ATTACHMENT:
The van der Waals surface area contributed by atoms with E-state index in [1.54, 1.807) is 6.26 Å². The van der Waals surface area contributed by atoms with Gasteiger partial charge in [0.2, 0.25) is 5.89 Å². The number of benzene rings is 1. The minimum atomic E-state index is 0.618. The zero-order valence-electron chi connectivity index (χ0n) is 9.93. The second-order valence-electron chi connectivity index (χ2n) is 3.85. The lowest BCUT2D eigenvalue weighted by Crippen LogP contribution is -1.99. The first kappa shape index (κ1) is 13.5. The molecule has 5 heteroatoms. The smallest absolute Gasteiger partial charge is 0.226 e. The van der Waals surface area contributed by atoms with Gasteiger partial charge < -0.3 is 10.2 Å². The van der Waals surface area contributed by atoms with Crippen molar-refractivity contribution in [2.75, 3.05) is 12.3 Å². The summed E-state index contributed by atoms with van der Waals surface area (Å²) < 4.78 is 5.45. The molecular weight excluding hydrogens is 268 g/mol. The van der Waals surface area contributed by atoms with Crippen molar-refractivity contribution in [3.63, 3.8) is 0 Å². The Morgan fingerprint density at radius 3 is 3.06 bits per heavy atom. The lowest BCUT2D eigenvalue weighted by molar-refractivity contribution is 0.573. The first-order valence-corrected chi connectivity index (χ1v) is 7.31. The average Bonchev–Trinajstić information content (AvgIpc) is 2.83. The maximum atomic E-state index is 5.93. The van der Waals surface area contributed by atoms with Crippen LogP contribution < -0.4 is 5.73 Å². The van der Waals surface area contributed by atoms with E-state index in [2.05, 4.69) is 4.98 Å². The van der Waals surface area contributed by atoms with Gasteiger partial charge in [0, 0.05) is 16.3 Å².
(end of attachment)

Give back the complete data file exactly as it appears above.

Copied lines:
The van der Waals surface area contributed by atoms with E-state index in [1.54, 1.807) is 6.26 Å². The van der Waals surface area contributed by atoms with Gasteiger partial charge in [0.2, 0.25) is 5.89 Å². The number of benzene rings is 1. The minimum atomic E-state index is 0.618. The zero-order valence-electron chi connectivity index (χ0n) is 9.93. The second-order valence-electron chi connectivity index (χ2n) is 3.85. The lowest BCUT2D eigenvalue weighted by Crippen LogP contribution is -1.99. The first kappa shape index (κ1) is 13.5. The molecule has 5 heteroatoms. The smallest absolute Gasteiger partial charge is 0.226 e. The van der Waals surface area contributed by atoms with Gasteiger partial charge < -0.3 is 10.2 Å². The van der Waals surface area contributed by atoms with Crippen molar-refractivity contribution in [2.75, 3.05) is 12.3 Å². The summed E-state index contributed by atoms with van der Waals surface area (Å²) < 4.78 is 5.45. The molecular weight excluding hydrogens is 268 g/mol. The van der Waals surface area contributed by atoms with Crippen molar-refractivity contribution in [3.63, 3.8) is 0 Å². The Morgan fingerprint density at radius 3 is 3.06 bits per heavy atom. The lowest BCUT2D eigenvalue weighted by molar-refractivity contribution is 0.573. The first-order valence-corrected chi connectivity index (χ1v) is 7.31. The average Bonchev–Trinajstić information content (AvgIpc) is 2.83. The maximum atomic E-state index is 5.93. The van der Waals surface area contributed by atoms with Crippen LogP contribution < -0.4 is 5.73 Å². The van der Waals surface area contributed by atoms with E-state index in [2.05, 4.69) is 4.98 Å². The van der Waals surface area contributed by atoms with Gasteiger partial charge in [0, 0.05) is 16.3 Å².